New EU data sharing legislation will stimulate innovation and help start-ups and businesses use big data.
With immense possibilities in areas from farming to health, big data can play a key role in the EU’s digital transformation.
The Data Governance Act, adopted by Parliament on 6 April 2022, aims to boost data sharing in the EU, so that companies and start-ups will have access to more data that they can use to develop new products and services. Access to big data is crucial to exploiting the potential of artificial intelligence.
"Data only has value if it is aggregated, refined and used in the right way," said Angelika Niebler (EPP, Germany), the MEP who steered the legislation through Parliament. "Some businesses might not even know what can be done with data from, for example, their industrial machines. Through more data sharing new business models can emerge, more efficiency can be achieved or products can be improved."
With new data sharing legislation, businesses will also benefit from a lower cost of data and lower market entry barriers, allowing them to place their products faster.
Data can also benefit consumers by ensuring smarter energy consumption, which can help lower emissions. It might also allow for personalised medicines. "The possibilities are virtually limitless," said Niebler.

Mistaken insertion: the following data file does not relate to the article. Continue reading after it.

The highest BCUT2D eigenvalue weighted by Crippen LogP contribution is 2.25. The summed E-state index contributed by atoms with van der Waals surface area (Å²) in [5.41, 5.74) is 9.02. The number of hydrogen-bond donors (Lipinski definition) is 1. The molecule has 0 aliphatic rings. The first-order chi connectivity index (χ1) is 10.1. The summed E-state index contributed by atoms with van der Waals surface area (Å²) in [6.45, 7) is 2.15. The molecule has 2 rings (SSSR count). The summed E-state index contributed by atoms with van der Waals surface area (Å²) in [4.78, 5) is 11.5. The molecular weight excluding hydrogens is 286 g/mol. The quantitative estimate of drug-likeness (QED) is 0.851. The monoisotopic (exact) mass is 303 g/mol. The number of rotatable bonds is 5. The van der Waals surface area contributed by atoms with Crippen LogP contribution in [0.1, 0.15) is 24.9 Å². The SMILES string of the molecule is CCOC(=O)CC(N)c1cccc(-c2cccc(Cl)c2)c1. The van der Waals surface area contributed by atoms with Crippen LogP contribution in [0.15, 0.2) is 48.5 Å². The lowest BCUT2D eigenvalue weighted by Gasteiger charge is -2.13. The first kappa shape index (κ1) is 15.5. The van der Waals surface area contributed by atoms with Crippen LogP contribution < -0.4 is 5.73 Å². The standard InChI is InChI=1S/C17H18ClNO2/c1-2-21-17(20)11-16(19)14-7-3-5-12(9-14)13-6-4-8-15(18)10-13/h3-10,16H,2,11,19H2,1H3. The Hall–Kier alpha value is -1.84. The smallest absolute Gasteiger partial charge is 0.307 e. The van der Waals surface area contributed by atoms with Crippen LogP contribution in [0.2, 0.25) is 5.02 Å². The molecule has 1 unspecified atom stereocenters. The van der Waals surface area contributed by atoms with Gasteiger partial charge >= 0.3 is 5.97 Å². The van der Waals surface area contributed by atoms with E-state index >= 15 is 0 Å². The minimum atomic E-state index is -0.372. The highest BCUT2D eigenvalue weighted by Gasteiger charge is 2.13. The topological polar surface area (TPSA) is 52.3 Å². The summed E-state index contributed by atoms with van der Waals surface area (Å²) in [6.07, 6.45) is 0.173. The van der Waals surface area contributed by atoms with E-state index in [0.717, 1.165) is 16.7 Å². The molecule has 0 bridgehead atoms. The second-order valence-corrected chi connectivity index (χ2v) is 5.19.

Learn more about the definition, benefits and challenges of big data in our infographic
How will new data sharing legislation help build trust?
The new rules aim to build trust in data sharing, making it safer and easier as well ensuring it is in line with data protection legislation. This will be achieved through a range of tools, from technical solutions such as anonymisation and pooling of data to legally binding agreements by the reusers.
The rules will enable data collected in some public sector areas to be better used. They also allow the creation of common European data spaces for important areas: health, environment, energy, agriculture, mobility, finance, manufacturing, public administration and skills.
The new rules for data marketplaces - usually online platforms where users can buy or sell data - will help new intermediaries be recognised as trustworthy data organisers.
The rules will also make it easier for companies, individuals and public organisations that wish to share data for the benefit of society (data altruism).
The rules aim to create an alternative to big data platforms that have hold a mass of data.
"The neutrality of the data intermediation services is key," said Niebler. "We know from polls among SMEs that many businesses are reluctant to share data because they fear it could end up in the wrong hands. Likewise, as a citizen, if I am sharing sensitive health data I want to be sure that it is handled by a trusted organisation that has to follow certain rules. With the Data Governance Act, especially with the certification scheme (...), we can establish data marketplaces that businesses and citizens can trust."
The Data Governance Act must be adopted by the EU countries in the Council before it becomes law.